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Re: [RFC 1/1] seccomp: Add bitmask of allowed system calls.

From:  James Morris <jmorris-AT-namei.org>
To:  Ingo Molnar <mingo-AT-elte.hu>
Subject:  Re: [RFC 1/1] seccomp: Add bitmask of allowed system calls.
Date:  Fri, 8 May 2009 12:37:30 +1000 (EST)
Message-ID:  <alpine.LRH.2.00.0905081208480.2761@tundra.namei.org>
Cc:  Adam Langley <agl-AT-google.com>, Andrew Morton <akpm-AT-linux-foundation.org>, =?ISO-8859-15?Q?Fr=E9d=E9ric_Weisbecker?= <fweisbec-AT-gmail.com>, Tom Zanussi <tzanussi-AT-gmail.com>, Li Zefan <lizf-AT-cn.fujitsu.com>, Steven Rostedt <rostedt-AT-goodmis.org>, linux-kernel-AT-vger.kernel.org, markus-AT-google.com, linux-security-module-AT-vger.kernel.org
Archive-link:  Article

On Fri, 8 May 2009, Ingo Molnar wrote:

> > In general, I believe that ftrace based solutions cannot safely 
> > validate arguments which are in user-space memory when multiple 
> > threads could be racing to change the memory between ftrace and 
> > the eventual copy_from_user. Because of this, many useful 
> > arguments (such as the sockaddr to connect, the filename to open 
> > etc) are out of reach. LSM hooks appear to be the best way to 
> > impose limits in such cases. (Which we are also experimenting 
> > with).
> 
> That assessment is incorrect, there's no difference between safety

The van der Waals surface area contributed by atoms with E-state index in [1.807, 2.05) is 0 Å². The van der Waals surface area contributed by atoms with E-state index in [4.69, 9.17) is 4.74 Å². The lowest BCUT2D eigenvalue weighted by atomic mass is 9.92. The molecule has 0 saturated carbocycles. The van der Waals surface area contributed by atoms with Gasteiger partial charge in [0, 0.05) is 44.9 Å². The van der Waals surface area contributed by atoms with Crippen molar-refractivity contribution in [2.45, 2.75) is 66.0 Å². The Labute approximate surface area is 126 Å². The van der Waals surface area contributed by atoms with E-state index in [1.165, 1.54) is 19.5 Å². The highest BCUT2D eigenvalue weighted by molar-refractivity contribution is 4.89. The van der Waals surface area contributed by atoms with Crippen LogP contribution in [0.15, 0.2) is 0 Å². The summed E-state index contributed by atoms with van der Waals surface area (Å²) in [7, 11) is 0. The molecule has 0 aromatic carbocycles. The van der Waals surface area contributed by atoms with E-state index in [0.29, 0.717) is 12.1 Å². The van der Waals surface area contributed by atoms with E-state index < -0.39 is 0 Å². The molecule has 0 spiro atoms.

> here really.
> 
> LSM cannot magically inspect user-space memory either when multiple 
> threads may access it. The point would be to define filters for 
> system call _arguments_, which are inherently thread-local and safe.

LSM hooks are placed so that they can access objects safely, e.g. after 
copy_from_user() and with all apropriate kernel locks for that object 
held, and also with all security-relevant information available for the 
particular operation.

You cannot do this with system call interception: it's an inherently racy 
and limited mechanism (and very well known for being so).

I'm concerned that we're seeing yet another security scheme being designed 
on the fly, without a well-formed threat model, and without taking into 
account lessons learned from the seemingly endless parade of similar, 
failed schemes.

Please refer to (for example):

- "Traps and Pitfalls: Practical Problems in System Call Interposition 
  Based Security Tools" by Tal Garfinkel.

    http://www.stanford.edu/~talg/papers/traps/abstract.html

- "Exploiting Concurrency Vulnerabilities in System Call Wrappers" by 
  Robert Watson.

    http://www.watson.org/~robert/2007woot/




-- 
James Morris
<jmorris@namei.org>
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